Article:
Nature does not need protection

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Photo: thegeospatial.in

By Anjali V Raj

Environmentalism has become a material for sensationalism. There has been a lot of discussion on environmental protection for the past few decades. Recently this made me think about the word ‘protection’; protection from whom exactly? Ironically, we are trying to protect nature from ourselves or to put it another way, ‘protecting ourselves from us’. We are just a minuscule component in this ecosystem but capable of corrupting the entire program. Nature is an entity mightier than us, has ingenious ways to protect itself from any danger we bring. When the earth exceeds its carrying capacity, it unleashes calamities, the nature’s way of bringing balance to a chaotic system. So in short, nature needs no protection by anyone, especially by us humans.

The outbreaks of natural disaster and pandemic have become a routine now. We have faced numerous consequences every time we crossed the line with insolence. Yet it has taught us nothing. Trespassing the boundary and disrupting the natural cycle take us to the firewall created by nature. Previous experiences will suffice as a reprimand for the outbreak of epidemics as a mechanism to keep us in control. Many animal species are vectors to germs that are deadly to humans (zoonotic diseases) while being impotent in animals. These zoonotic microbes are the antibodies created by nature to destroy the human invaders attacking the natural balance. This is the rationale for the outbreak of Ebola, Zika, Nipah and now SARS COVID-19. The cases of natural disasters are invariable from the aforementioned and it is high time that we learn from these experiences. In a nutshell, we are pushing ourselves to the edge of annihilation with our ignorance and recalcitrance.

During a discussion with my friend Elizabeth on environmental protection, she pointed out that environmental conservation practices are ultimately for the benefit of humans. This struck me hard and enlightened me to the fact that we are not protecting the environment but ourselves. Somewhere along this line of ignorance, we still realize that we will be facing an existential crisis in our near future with our current lifestyle. Hence we are in a quest to find every way to extend our stay and dominion on the earth with our little endeavours. With the ideal of promoting environmental conservation to protect and prevent ourselves from the wrath of nature, we socialize with the notion. Since the ecosystem has interwoven our species with others, it is essential to prevent the extinction of species to maintain the web intact. Hence to those who fill their conscience with the fake act of selflessness by saving nature and to those who are hesitant to care for the betterment of others, it is important to realize that neither we are selfless nor considerate of other life forms. Everything we do is for our benefit and the benefit of our future generation, not far from egocentrism.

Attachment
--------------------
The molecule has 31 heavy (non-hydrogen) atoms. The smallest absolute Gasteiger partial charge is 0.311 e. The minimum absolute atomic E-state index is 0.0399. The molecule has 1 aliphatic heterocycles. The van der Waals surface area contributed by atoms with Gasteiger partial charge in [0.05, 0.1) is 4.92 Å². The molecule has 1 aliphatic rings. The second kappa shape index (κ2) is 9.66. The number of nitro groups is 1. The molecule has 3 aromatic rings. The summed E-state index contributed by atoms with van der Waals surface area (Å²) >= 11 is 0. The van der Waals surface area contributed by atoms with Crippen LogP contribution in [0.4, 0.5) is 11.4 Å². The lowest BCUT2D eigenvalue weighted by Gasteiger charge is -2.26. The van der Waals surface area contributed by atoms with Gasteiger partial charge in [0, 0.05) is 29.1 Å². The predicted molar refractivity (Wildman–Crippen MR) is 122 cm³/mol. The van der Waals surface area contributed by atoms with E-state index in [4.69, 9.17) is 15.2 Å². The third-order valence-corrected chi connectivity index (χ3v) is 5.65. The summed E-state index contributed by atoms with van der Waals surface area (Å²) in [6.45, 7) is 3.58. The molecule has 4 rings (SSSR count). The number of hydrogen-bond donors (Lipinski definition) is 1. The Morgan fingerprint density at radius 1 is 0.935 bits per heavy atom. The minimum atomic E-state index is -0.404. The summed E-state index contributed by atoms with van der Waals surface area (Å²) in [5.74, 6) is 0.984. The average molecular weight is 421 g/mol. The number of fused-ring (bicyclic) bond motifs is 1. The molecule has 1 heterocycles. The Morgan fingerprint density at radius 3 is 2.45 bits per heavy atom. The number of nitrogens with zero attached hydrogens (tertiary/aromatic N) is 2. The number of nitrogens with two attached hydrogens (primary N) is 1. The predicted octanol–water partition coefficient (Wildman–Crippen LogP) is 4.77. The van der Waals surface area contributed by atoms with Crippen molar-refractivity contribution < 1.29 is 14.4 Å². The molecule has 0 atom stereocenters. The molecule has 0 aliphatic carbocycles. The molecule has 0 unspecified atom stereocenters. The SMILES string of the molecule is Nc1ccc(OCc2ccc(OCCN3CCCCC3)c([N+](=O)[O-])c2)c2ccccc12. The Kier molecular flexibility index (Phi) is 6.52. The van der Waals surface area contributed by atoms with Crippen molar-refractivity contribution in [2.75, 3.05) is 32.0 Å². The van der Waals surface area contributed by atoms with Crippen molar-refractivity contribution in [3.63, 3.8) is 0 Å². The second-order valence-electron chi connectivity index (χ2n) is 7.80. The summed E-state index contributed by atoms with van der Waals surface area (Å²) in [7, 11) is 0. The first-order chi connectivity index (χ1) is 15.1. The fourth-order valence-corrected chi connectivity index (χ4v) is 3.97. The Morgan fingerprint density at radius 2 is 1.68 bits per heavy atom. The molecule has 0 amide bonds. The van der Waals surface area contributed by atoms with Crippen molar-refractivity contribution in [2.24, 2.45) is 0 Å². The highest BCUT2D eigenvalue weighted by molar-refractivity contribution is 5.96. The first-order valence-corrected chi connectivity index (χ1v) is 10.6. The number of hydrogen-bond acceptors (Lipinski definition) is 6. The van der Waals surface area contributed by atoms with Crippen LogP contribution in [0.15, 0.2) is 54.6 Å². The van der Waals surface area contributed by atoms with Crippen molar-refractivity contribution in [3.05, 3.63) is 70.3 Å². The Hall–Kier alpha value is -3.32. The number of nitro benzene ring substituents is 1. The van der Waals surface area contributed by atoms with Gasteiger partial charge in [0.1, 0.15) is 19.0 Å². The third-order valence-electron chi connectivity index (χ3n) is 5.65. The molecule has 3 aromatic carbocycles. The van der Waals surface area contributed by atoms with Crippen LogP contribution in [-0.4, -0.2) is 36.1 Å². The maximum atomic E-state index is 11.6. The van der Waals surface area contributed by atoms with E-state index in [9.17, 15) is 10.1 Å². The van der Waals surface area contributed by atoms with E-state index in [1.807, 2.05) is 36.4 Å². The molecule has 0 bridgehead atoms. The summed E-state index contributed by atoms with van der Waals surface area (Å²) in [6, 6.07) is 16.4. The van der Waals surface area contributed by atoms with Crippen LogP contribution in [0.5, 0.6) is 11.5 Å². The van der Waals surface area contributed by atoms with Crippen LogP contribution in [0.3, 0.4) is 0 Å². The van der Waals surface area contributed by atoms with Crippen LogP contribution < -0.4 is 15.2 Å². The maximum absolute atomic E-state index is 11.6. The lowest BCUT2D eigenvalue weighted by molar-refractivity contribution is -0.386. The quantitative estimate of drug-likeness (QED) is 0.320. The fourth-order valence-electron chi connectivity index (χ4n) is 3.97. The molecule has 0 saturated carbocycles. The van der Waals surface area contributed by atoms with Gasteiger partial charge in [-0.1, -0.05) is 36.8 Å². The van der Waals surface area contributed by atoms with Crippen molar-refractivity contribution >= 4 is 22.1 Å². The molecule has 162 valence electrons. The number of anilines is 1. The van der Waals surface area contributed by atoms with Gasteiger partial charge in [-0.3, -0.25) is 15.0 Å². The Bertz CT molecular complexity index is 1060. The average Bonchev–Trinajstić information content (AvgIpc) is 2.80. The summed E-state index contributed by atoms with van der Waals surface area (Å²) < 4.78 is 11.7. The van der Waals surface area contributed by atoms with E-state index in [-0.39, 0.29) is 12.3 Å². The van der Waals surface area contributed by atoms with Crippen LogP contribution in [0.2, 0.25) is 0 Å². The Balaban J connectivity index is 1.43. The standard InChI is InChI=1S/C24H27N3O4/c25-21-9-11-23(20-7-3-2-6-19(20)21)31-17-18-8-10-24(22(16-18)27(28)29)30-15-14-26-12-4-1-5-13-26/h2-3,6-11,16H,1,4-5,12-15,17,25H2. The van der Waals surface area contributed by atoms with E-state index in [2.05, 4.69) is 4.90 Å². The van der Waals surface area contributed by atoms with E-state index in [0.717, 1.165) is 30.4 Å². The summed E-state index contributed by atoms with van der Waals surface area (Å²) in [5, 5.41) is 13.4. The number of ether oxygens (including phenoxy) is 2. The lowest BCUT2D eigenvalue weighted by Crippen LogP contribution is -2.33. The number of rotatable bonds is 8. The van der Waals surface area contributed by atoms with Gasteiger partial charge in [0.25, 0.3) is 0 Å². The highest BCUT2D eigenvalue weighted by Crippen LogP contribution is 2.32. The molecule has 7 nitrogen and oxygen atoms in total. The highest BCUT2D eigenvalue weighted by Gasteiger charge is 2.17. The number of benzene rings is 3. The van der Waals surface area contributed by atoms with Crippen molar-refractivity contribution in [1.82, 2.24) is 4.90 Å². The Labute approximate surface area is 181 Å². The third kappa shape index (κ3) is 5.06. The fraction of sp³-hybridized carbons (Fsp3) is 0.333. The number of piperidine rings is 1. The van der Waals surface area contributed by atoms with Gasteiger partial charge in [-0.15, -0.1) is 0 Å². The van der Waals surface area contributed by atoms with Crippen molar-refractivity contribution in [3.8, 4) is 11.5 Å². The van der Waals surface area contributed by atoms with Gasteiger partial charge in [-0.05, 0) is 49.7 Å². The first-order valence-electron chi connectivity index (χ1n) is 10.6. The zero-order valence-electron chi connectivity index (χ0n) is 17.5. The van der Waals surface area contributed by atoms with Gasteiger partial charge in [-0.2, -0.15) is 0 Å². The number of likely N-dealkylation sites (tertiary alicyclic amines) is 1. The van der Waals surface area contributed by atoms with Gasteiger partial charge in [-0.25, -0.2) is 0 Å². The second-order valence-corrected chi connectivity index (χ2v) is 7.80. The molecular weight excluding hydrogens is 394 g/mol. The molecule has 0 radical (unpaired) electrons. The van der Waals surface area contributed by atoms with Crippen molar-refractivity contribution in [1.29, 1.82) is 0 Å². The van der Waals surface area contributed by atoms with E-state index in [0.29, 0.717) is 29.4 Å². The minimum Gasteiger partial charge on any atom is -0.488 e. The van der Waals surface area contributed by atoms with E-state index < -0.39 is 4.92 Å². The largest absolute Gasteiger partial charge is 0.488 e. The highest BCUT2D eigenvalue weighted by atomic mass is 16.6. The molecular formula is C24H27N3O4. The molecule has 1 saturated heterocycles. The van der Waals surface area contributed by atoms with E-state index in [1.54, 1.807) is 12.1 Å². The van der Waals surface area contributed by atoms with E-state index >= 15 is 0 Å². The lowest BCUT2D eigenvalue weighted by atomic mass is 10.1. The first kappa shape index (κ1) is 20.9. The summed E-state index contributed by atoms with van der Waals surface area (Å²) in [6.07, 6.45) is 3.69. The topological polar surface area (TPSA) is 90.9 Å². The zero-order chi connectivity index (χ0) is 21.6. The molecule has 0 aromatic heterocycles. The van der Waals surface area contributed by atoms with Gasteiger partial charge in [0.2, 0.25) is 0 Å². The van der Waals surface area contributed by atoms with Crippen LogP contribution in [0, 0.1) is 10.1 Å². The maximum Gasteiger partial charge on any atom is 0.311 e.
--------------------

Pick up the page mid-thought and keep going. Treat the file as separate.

Until now all the innovations and endeavours were to ease our lifestyle but now the so-called environmentally sound innovations are to safeguard us so that we can continue living at ease. Majority of the research works on ecology and environment remain in research journals with no ground-level actions. In the end, only people gaining from these researches are none but themselves. The world we have woven for ourselves is anthropocentric. We were always taught that human beings are a superior and most important entity in the universe. Also, we have taught ourselves to care for nothing else but us. Nature has been patient and prudent providing to all our insatiable demands. We have an obligation to nature which we can never endure; yet we continue exploiting nature to satisfy our unquenchable gluttony. Ours is an ironical society that preaches protection and exploits nature simultaneously. Having no right to preach being one among this society, I still say that we need to dethrone ourselves from the designation of saviours and saints to clear the cloud veiling our senses. Eco-centrism, where every component in this earth is given equal intrinsic value and importance, should have been encouraged. Demolishing the pillar of superiority will make us realize that respect is what is needed, not protection. Respect for nature makes us responsible for our actions.

Bio:
Anjali V Raj is a research assistant at ATREE, Bangalore.

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Read the latest issue of Cafe Dissensus Magazine, “Poetics and politics of the ‘everyday’: Engaging with India’s northeast”, edited by Bhumika R, IIT Jammu and Suranjana Choudhury, NEHU, India.

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